Pressure at hospitals in other regions
Half the patients in intensive therapy unit beds at the Royal Devon and Exeter are ‘out-of-area’ patients, hospital trust board members have been told.
The Trust has been taking patients from elsewhere in the country to help relieve pressures at hospitals which have been struggling with demand for critical care beds. At the latest count on January 19, six of the 12 covid patients in ITU were out-of-area patients.
The report by Suzanne Tracey, chief executive of the RD&E, said: “The current clinical capacity at Nightingale Exeter has been able to support mutual aid requests from outside Devon and Cornwall. These requests have been coordinated by the System Medical and CEO group to assess the appropriate system priorities and management of the COVID response, and have been implemented by clinical and managerial leaders from across the system.”
At the meeting, she added: “We had a tough December, but based on our forecasted number for January, we have fared better in the number of patients we had, and given we are in a better position in terms of numbers and staffing, we are in a good position to give mutual aid to others across Devon and the surrounding counties.
“That is reassuring given the position across the country and we are playing our role to provide aid to other parts of the country harder pressed.
“The position remains tight as alongside those supporting from Covid, but have pressures from non-covid emergencies as well, but we are managing to do that ok, but it is a constantly moving position that requires constant oversight.”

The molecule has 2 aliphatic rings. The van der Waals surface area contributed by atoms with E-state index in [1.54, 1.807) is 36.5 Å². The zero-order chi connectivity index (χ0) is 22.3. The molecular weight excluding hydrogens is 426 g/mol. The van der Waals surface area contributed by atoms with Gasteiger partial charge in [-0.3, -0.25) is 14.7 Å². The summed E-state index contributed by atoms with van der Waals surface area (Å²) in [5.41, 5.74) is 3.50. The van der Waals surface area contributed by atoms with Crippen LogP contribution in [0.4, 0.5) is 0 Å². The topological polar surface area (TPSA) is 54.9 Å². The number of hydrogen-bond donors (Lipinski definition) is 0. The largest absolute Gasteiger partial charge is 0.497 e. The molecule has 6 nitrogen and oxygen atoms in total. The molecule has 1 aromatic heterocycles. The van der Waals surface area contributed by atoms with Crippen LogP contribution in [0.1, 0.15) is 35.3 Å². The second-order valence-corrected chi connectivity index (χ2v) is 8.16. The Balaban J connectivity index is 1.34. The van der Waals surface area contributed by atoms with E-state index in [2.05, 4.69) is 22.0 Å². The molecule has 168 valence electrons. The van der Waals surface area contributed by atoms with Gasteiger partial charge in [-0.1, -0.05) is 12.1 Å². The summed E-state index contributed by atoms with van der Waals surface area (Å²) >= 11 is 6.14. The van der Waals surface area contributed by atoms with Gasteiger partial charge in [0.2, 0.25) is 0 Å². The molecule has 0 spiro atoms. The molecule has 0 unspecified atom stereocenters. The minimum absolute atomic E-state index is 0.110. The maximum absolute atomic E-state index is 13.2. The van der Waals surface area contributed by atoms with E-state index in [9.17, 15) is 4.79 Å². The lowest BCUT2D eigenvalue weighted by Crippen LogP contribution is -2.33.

With the support of the other local acute trusts and recent deployment of 25 medical assistants and 20 general duties military personnel, the Exeter Nightingale has activated plans to increase its capacity to 70 of its 116 beds, her report added, saying: “The current clinical capacity at Nightingale Exeter has been able to support mutual aid requests from outside Devon and Cornwall.”
The Nightingale Exeter is also working alongside the RDE to substantively recruit Healthcare Assistants, with approximately 26 expected into place over the next 2-3 weeks and further recruitment continuing.
“This will help facilitate a further increase in bed capacity to 94 beds which are likely to be available if required in the first week in February,” the documents says, adding that the oversight of the capacity increase has been system-led and ‘capacity has been utilised Plymouth, Torbay, Exeter and North Devon’.
She added: “We have been lucky to be allocated a deployment of military personnel so we can increased the number of beds across that to staff it. That has allowed us to take a further increase of bed capacity at the Nightingale to around 70 to 80 beds, with the ultimate capacity of around 116 and we are managing demand and capacity carefully on a daily basis.”